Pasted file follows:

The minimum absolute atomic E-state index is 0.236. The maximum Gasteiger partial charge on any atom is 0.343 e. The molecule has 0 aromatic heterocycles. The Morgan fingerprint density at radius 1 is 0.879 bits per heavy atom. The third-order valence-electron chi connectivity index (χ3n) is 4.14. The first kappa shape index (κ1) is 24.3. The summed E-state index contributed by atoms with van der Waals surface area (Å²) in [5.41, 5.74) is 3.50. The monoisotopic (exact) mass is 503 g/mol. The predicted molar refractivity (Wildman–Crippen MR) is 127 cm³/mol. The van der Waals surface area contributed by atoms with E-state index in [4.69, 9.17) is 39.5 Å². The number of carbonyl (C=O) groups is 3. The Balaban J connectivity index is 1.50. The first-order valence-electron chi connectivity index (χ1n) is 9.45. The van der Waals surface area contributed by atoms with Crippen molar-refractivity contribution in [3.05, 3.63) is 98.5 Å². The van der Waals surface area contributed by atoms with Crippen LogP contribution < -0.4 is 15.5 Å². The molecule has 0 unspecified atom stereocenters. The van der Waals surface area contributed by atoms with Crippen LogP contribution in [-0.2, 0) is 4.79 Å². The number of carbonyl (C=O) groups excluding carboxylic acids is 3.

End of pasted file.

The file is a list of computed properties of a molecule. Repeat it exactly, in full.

The minimum absolute atomic E-state index is 0.236. The maximum Gasteiger partial charge on any atom is 0.343 e. The molecule has 0 aromatic heterocycles. The Morgan fingerprint density at radius 1 is 0.879 bits per heavy atom. The third-order valence-electron chi connectivity index (χ3n) is 4.14. The first kappa shape index (κ1) is 24.3. The summed E-state index contributed by atoms with van der Waals surface area (Å²) in [5.41, 5.74) is 3.50. The monoisotopic (exact) mass is 503 g/mol. The predicted molar refractivity (Wildman–Crippen MR) is 127 cm³/mol. The van der Waals surface area contributed by atoms with E-state index in [4.69, 9.17) is 39.5 Å². The number of carbonyl (C=O) groups is 3. The Balaban J connectivity index is 1.50. The first-order valence-electron chi connectivity index (χ1n) is 9.45. The van der Waals surface area contributed by atoms with Crippen molar-refractivity contribution in [3.05, 3.63) is 98.5 Å². The van der Waals surface area contributed by atoms with Crippen LogP contribution < -0.4 is 15.5 Å². The molecule has 0 unspecified atom stereocenters. The van der Waals surface area contributed by atoms with Crippen LogP contribution in [-0.2, 0) is 4.79 Å². The number of carbonyl (C=O) groups excluding carboxylic acids is 3.